MEDIA STATEMENT FROM THE DEPARTMENT OF AGRICULTURE,
FORESTRY AND FISHERIES
04 JUNE 2012
The truth about rabies
This press release is issued in response to the scientifically incorrect article, titled, "Rabies warning for pet owners", that was published in The New Age on 30 May 2012, by Chris Makhaye.
Rabies is a disease caused by a virus that is transmitted from rabies infected animals to humans primarily via bite wounds and scratches. Rabies cases in humans occur more commonly amongst children, the reasons being that approximately 40% of bite victims worldwide are children and children are commonly bitten in the face. A human cannot contract rabies by touching or being bitten by healthy dogs and cats.
How does one tell if an animal is infected with rabies? A rabies infected animal, sometimes also referred to as a rabid animal, most commonly will show behavioural and temperamental changes, e.g., tame animals becoming aggressive or wild animals losing their fear of humans, appearing to be tame. Other signs may include drooling, inability to swallow, muscle weakness, incoordination, seizures and biting at inanimate objects.
International organisations, such as the World Health Organisation (WHO) and the World Organisation for Animal Health (OIE), recommend that domestic animals should be vaccinated against rabies to prevent them from becoming infected with the rabies virus and transmitting rabies to humans. Vaccination of dogs and cats is the only effective way in which rabies can be controlled. In terms of legislation (The Animal Diseases Act, 1984 (Act No 35 of 1984)), owners of dogs and cats must have their pets vaccinated against rabies between the ages of 3 and 7 months, then 12 months later and then again once every 3 years thereafter. The aim of vaccinating a pet against rabies, is to protect it against contracting the disease. This is the same principle as what applies when human babies are taken for their vaccinations at the local clinics. By vaccinating a pet against rabies with a registered vaccine, one cannot induce a rabies infection in a pet, as the vaccine does not contain live virus. Do parents stay away from their babies, and not touch or cuddle their babies for a month after they have been vaccinated against common children diseases? This question sounds just ridiculous, doesn't it? Hence, there is no need to stay away from your pets for a month after they have been vaccinated against rabies, as was claimed in the article published in The New Age.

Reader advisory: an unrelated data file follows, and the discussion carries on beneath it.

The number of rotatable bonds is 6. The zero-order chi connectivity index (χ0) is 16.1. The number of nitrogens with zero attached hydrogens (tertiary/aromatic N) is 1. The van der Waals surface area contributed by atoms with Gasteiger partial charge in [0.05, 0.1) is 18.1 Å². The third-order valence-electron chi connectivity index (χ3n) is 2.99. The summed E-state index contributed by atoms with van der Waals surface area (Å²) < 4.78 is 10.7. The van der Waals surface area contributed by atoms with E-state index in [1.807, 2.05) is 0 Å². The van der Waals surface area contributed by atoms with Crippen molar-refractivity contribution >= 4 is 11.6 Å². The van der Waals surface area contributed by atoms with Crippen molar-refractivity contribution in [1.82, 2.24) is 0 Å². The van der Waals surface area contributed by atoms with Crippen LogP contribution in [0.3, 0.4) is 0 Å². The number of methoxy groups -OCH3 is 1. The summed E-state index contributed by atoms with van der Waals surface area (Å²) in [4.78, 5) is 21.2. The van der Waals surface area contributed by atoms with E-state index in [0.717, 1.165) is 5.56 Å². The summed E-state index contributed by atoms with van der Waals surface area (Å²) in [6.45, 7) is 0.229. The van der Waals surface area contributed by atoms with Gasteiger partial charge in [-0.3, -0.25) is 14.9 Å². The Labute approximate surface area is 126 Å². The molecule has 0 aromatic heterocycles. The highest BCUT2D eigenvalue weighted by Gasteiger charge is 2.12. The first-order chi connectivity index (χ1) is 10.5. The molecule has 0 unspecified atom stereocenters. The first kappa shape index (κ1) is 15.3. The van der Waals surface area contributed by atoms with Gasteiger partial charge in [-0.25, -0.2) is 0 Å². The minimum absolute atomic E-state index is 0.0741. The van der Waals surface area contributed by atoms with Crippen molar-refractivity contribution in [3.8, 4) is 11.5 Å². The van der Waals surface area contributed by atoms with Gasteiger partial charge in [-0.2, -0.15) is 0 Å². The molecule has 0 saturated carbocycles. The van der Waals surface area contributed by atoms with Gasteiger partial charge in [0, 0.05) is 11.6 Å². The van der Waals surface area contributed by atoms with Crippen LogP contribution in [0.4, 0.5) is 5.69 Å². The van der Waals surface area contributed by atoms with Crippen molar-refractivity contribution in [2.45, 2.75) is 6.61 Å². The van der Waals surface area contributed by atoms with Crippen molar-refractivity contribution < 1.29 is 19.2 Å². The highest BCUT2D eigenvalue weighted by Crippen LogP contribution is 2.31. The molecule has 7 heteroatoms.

As rabies causes death in humans following the onset of symptoms, the question should be how one can protect yourself, your family and your pets against rabies. The three most important steps are:
- Have your dogs and cats vaccinated against rabies
- Teach your children how to react around dogs in order to prevent dog bites:
•Do not touch or pick up stray dogs, as their rabies vaccination status is unknown;
•Always ask the owner before you pet a dog;
•Keep their faces away from a dog's face;
•Never bother a dog when it is eating, sleeping or with puppies;
•Never bother a dog when it is in a car, behind a fence, or tied-up - even if it is a dog you know.
- In the event of being bitten by a dog in a rabies outbreak area or suspected of having rabies:
•Immediately wash the wound with soap and water;
•Immediately after washing the wound, go to your nearest clinic or preferably District Surgeon.
•Being bitten by an animal with rabies will result in death unless preventative treatment is started immediately;
•Report the bite to your nearest state veterinarian, animal health technician or private veterinarian.
Currently there is a rabies outbreak in KwaZulu-Natal Province (KZN). This outbreak is within the Winterton/Bergville area, and the outbreak is localised. Currently there is one critically ill patient with suspected rabies, and an eight year old child who has died of suspected rabies. Two mass rabies vaccination campaigns for dogs and cats, covering all the problem areas in KZN, are underway. During the past three years, KZN has seen a downward trend in the number of confirmed rabies cases in animals and humans amid some focal outbreaks.
It is estimated that worldwide at least 55 000 people die of rabies every year. Do not become part of this statistic - protect yourself by having your pet vaccinated against rabies!
For more information contact
Mr Steve Galane
Director: Communication Services
Department of Agriculture, Forestry and Fisheries
Tel: +27 12319 7960
Fax: +27 12319 6943
Cell: +27 83635 7346